Father-son team says positive gains can be made in 'psychological wealth'

Aug 08, 2009

A focus on psychological wealth rather than financial wealth can help people get through today's tough times, according to two of the world's leading psychological experts on happiness. More money makes people feel better about their lives, but it won't necessarily improve their quality of life, they said Saturday.

Ed Diener, PhD, of the University of Illinois at Urbana-Champaign, and Robert Biswas-Diener, PhD, of the Centre for Applied Positive Psychology in Milwaukee, presented their findings at the 117th Annual Convention of the American Psychological Association on Saturday.

"People should avoid the trap of over-emphasizing financial matters and consider a complete portfolio of resources. This will help them cope when hard times are imminent," said Diener.

Diener also referred to a recent poll conducted by the Gallup Organization that surveyed more than 136,000 people in 132 countries from 2005 to 2006. The poll looked at several economic factors, such as income and the wealth of the respondents' countries, in connection with each person's psychological needs, such as respect, happiness, personal life evaluation and support from family and friends.

The average person in the survey was relatively happy and satisfied with his or her life. But a larger income was more directly related to a stronger sense of happiness than with any other factor. Overall, people who said they had a great life reported higher income, but that larger salary did not mean they felt happier on a day-to-day basis.

Diener said this may surprise some people who have long heard that money can't buy happiness. "Money is an object that many or most people highly desire and pursue during most of their waking hours," said Diener. "It would be surprising if making more money had no influence whatsoever when people are asked to evaluate their lives."

But the survey also showed that a larger income didn't necessarily contribute to a person's day-to-day feelings of , stronger or feeling of respect. "Essentially, we have two forms of prosperity: economic and psychological," said Diener. "I don't know if one is better than the other. But what we've found is that while money may be able to make people lead more comfortable lives, it won't necessarily contribute to life's pleasant moments that come from engaging with people and activities rather than from material goods and luxuries."

Talking about the recent financial downturn, Biswas-Diener said it's this kind of "psychological wealth" that can help people get through the worst. Some scientifically proven coping methods include learning a new skill, meeting new people, using humor and prayer, and having supportive friends. "Adaptation to both good and bad events is part of our psychological wealth because it helps us to move forward in life," said Biswas-Diener.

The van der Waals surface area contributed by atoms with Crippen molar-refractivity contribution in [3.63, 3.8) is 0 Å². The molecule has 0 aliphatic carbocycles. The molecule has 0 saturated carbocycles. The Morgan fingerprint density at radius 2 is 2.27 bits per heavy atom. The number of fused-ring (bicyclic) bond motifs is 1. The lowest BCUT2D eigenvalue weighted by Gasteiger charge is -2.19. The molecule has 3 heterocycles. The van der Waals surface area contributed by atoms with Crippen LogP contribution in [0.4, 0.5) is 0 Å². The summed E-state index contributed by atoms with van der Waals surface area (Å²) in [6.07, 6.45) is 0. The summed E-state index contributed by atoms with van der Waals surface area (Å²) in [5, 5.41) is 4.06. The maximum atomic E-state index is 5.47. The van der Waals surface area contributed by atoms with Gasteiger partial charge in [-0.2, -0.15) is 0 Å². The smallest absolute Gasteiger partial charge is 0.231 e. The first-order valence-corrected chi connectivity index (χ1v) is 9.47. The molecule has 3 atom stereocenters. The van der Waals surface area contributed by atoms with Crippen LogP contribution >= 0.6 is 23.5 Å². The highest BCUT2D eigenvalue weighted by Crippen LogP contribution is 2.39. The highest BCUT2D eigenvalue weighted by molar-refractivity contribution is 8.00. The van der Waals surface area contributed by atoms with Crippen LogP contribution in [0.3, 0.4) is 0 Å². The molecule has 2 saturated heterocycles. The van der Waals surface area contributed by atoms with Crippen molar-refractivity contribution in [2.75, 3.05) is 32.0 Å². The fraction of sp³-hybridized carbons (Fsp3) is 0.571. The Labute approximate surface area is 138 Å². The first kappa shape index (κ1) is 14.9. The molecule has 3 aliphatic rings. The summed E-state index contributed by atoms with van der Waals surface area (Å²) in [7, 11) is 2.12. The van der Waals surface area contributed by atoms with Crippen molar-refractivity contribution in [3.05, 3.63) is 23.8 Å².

Source: American Psychological Association (news : web)

Explore further: Researchers discover clues to memory performance in international genetic study

add to favorites email to friend print save as pdf

Related Stories

Don't worry, be (moderately) happy, research suggests

Jan 24, 2008

Could the pursuit of happiness go too far" Most self-help books on the subject offer tips on how to maximize one’s bliss, but a new study suggests that moderate happiness may be preferable to full-fledged elation.

Poll: British want to be happy

May 03, 2006

British residents find their level of happiness dropping and many want their government to step in, a poll concludes.

Recommended for you

Elderly brains learn, but maybe too much

3 hours ago

A new study led by Brown University reports that older learners retained the mental flexibility needed to learn a visual perception task but were not as good as younger people at filtering out irrelevant ...

Inpatient psychotherapy is effective in Germany

6 hours ago

Sarah Liebherz (Department of Medical Psychology, University Medical Centre Hamburg-Eppendorf) and Sven Rabung (Institute of Psychology, Alpen-Adria-Universität Klagenfurt) have examined 59 studies conducted between 1977 ...

A game changer to boost literacy and maths skills

7 hours ago

(Medical Xpress)—Finding the best way to teach reading has been an ongoing challenge for decades, especially for those children in underprivileged areas who fail to learn to read. What is the magic ingredient that will ...

How do we make moral judgements?

9 hours ago

In a target article published in the current issue of the American Journal of Bioethics (AJOB) Neuroscience, Université de Montréal and IRCM neuroethics experts open the black box of moral intuitions by suggesting a new ...

User comments : 0

Please sign in to add a comment. Registration is free, and takes less than a minute. Read more

Click here to reset your password.
Sign in to get notified via email when new comments are made.